Slow politicians must release secret road safety ratings

Australia’s peak motoring body is calling on the Federal Government to require states and territories to release secret ratings about the safety of the nation’s roads.

More than 450,000km of Australian roads have been assessed using a globally recognised star-rating system designed by the International Road Assessment Program (iRAP).

Every Australian state and territory government uses this program to measure and describe the relative safety of roads. Yet not one has yet published the results derived and the data is kept secret.

The map above, obtained from iRAP, shows the extensive network of roads that it has rated across Australia.

Unfortunately, the individual ratings are unavailable to the voters who use and fund these roads; and who want to be assured that politicians are investing in roads to save lives, rather than marginal seats.

The AAA is calling for Federal Transport Minister Catherine King to compel states and territories to publish these star-ratings, as a condition of receiving their share of the $10 billion the Commonwealth allocates on roads each year.

Mr Bradley said: “Australian road deaths are increasing, and we don’t know why.

“To improve transparency, accountability, and to prevent future crashes, this iRAP data must be in the public domain”.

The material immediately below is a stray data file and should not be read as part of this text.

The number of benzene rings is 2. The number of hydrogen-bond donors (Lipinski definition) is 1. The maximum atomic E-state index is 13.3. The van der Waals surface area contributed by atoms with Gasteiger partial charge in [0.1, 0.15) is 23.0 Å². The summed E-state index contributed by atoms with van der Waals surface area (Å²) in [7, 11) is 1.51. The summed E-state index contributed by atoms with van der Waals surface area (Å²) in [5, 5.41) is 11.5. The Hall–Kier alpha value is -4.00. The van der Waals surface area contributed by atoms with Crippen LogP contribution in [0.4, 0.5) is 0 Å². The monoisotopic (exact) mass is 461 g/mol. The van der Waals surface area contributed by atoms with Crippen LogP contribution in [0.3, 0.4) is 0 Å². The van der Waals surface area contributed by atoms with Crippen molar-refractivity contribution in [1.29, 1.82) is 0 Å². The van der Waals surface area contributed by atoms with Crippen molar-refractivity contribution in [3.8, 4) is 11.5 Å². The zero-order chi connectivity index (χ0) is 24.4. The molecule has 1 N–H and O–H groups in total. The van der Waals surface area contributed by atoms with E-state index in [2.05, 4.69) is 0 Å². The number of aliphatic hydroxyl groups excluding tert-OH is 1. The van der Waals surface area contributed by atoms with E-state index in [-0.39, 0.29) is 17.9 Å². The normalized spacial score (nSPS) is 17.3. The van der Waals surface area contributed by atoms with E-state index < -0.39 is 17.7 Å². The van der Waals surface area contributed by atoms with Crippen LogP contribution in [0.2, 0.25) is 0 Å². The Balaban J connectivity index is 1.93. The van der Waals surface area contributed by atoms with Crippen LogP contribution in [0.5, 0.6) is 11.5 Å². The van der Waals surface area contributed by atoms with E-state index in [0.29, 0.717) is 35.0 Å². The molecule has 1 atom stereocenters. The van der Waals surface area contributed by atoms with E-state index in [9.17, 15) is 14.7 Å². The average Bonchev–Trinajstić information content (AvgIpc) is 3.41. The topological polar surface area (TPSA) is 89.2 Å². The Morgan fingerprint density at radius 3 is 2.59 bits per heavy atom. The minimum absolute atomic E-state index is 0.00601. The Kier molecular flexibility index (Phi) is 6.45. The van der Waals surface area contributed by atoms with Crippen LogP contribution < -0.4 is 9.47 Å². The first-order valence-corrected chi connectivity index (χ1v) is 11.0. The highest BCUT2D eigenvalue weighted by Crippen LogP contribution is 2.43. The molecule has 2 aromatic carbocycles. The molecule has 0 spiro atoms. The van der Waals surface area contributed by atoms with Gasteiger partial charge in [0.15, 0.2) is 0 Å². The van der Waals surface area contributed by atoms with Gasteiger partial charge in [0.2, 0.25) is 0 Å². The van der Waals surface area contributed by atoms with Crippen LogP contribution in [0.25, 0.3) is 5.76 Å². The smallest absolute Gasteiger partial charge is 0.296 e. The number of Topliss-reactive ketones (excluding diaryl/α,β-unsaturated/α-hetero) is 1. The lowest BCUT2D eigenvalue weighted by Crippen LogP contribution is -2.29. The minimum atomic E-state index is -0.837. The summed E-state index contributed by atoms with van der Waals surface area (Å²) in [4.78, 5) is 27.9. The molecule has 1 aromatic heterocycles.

Australia’s road toll increased nearly 5% in the 12 months to 30 September 2023, with pedestrian deaths up 11% and cycling deaths up more than 30%.

Mr Bradley said: “We cannot explain these dramatic increases or be confident about proposed solutions, simply because state governments are withholding crucial data.

“The AAA’s Data Saves Lives campaign is not calling for new data, but simply asking the Commonwealth to use its $10 billion in annual road funding to compel the states and territories to release existing data on road quality, crash causes, and key law enforcement issues.

“Transparent management and reporting of existing data is a commonsense, inexpensive approach that would save lives.

“And if this data is not available to the Australian Government and voters, road funding decisions will continue to be made in the backrooms of government and subject to the whims of politicians and the political cycle.”

iRAP is a respected international organisation that has rated roads in 128 countries.

Its assessors examine the design of roads and assign them a safety rating based on factors such as how many lanes they have, whether the road is divided or a single carriageway, the road surface and the presence of roadside hazards.

The Data Saves Lives campaign is urging the Federal Government to include data transparency obligations in the next five-year National Partnership Agreement on Land Transport Infrastructure Projects, due to commence next July.

For more detail see

/Public Release. View in full here.